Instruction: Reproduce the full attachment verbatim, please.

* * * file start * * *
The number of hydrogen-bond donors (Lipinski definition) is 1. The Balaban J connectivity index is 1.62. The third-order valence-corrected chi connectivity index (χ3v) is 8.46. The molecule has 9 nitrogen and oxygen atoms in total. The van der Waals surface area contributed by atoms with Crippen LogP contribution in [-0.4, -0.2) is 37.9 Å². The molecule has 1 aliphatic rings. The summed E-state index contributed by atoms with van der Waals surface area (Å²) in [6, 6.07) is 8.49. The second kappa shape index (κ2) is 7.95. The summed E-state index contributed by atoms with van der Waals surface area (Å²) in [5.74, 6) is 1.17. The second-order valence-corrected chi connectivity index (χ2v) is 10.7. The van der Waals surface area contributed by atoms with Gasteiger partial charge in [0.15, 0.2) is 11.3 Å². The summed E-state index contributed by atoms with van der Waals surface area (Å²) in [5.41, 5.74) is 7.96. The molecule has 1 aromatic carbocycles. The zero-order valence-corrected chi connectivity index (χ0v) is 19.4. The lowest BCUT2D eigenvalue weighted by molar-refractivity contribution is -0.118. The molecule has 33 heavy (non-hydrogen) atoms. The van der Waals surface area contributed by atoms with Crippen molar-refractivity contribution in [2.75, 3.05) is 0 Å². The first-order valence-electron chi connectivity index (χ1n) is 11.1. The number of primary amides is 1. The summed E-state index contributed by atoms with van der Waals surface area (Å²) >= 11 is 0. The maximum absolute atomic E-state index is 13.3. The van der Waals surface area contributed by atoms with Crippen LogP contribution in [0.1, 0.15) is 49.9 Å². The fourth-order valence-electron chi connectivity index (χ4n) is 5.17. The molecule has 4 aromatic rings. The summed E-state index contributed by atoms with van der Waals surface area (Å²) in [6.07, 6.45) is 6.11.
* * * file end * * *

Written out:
The number of hydrogen-bond donors (Lipinski definition) is 1. The Balaban J connectivity index is 1.62. The third-order valence-corrected chi connectivity index (χ3v) is 8.46. The molecule has 9 nitrogen and oxygen atoms in total. The van der Waals surface area contributed by atoms with Crippen LogP contribution in [-0.4, -0.2) is 37.9 Å². The molecule has 1 aliphatic rings. The summed E-state index contributed by atoms with van der Waals surface area (Å²) in [6, 6.07) is 8.49. The second kappa shape index (κ2) is 7.95. The summed E-state index contributed by atoms with van der Waals surface area (Å²) in [5.74, 6) is 1.17. The second-order valence-corrected chi connectivity index (χ2v) is 10.7. The van der Waals surface area contributed by atoms with Gasteiger partial charge in [0.15, 0.2) is 11.3 Å². The summed E-state index contributed by atoms with van der Waals surface area (Å²) in [5.41, 5.74) is 7.96. The molecule has 1 aromatic carbocycles. The zero-order valence-corrected chi connectivity index (χ0v) is 19.4. The lowest BCUT2D eigenvalue weighted by molar-refractivity contribution is -0.118. The molecule has 33 heavy (non-hydrogen) atoms. The van der Waals surface area contributed by atoms with Crippen molar-refractivity contribution in [2.75, 3.05) is 0 Å². The first-order valence-electron chi connectivity index (χ1n) is 11.1. The number of primary amides is 1. The summed E-state index contributed by atoms with van der Waals surface area (Å²) >= 11 is 0. The maximum absolute atomic E-state index is 13.3. The van der Waals surface area contributed by atoms with Crippen LogP contribution in [0.1, 0.15) is 49.9 Å². The fourth-order valence-electron chi connectivity index (χ4n) is 5.17. The molecule has 4 aromatic rings. The summed E-state index contributed by atoms with van der Waals surface area (Å²) in [6.07, 6.45) is 6.11.